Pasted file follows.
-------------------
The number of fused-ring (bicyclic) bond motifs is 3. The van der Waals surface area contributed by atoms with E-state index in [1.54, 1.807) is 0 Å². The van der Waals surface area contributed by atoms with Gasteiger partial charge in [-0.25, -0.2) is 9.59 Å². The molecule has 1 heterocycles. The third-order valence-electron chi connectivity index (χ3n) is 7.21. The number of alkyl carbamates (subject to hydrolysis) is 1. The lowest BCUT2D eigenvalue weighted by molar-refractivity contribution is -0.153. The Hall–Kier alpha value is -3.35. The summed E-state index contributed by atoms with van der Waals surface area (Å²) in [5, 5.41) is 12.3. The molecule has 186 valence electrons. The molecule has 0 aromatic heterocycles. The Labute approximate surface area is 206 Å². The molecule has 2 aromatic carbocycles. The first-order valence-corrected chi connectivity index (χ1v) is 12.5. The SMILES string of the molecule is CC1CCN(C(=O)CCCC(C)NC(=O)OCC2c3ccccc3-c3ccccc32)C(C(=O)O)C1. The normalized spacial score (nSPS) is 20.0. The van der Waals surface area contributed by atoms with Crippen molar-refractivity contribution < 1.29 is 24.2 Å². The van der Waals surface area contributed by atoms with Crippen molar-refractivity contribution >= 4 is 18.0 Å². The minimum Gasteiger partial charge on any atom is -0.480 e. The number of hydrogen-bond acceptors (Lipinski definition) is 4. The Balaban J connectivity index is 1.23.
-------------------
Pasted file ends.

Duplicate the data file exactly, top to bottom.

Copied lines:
The number of fused-ring (bicyclic) bond motifs is 3. The van der Waals surface area contributed by atoms with E-state index in [1.54, 1.807) is 0 Å². The van der Waals surface area contributed by atoms with Gasteiger partial charge in [-0.25, -0.2) is 9.59 Å². The molecule has 1 heterocycles. The third-order valence-electron chi connectivity index (χ3n) is 7.21. The number of alkyl carbamates (subject to hydrolysis) is 1. The lowest BCUT2D eigenvalue weighted by molar-refractivity contribution is -0.153. The Hall–Kier alpha value is -3.35. The summed E-state index contributed by atoms with van der Waals surface area (Å²) in [5, 5.41) is 12.3. The molecule has 186 valence electrons. The molecule has 0 aromatic heterocycles. The Labute approximate surface area is 206 Å². The molecule has 2 aromatic carbocycles. The first-order valence-corrected chi connectivity index (χ1v) is 12.5. The SMILES string of the molecule is CC1CCN(C(=O)CCCC(C)NC(=O)OCC2c3ccccc3-c3ccccc32)C(C(=O)O)C1. The normalized spacial score (nSPS) is 20.0. The van der Waals surface area contributed by atoms with Crippen molar-refractivity contribution < 1.29 is 24.2 Å². The van der Waals surface area contributed by atoms with Crippen molar-refractivity contribution >= 4 is 18.0 Å². The minimum Gasteiger partial charge on any atom is -0.480 e. The number of hydrogen-bond acceptors (Lipinski definition) is 4. The Balaban J connectivity index is 1.23.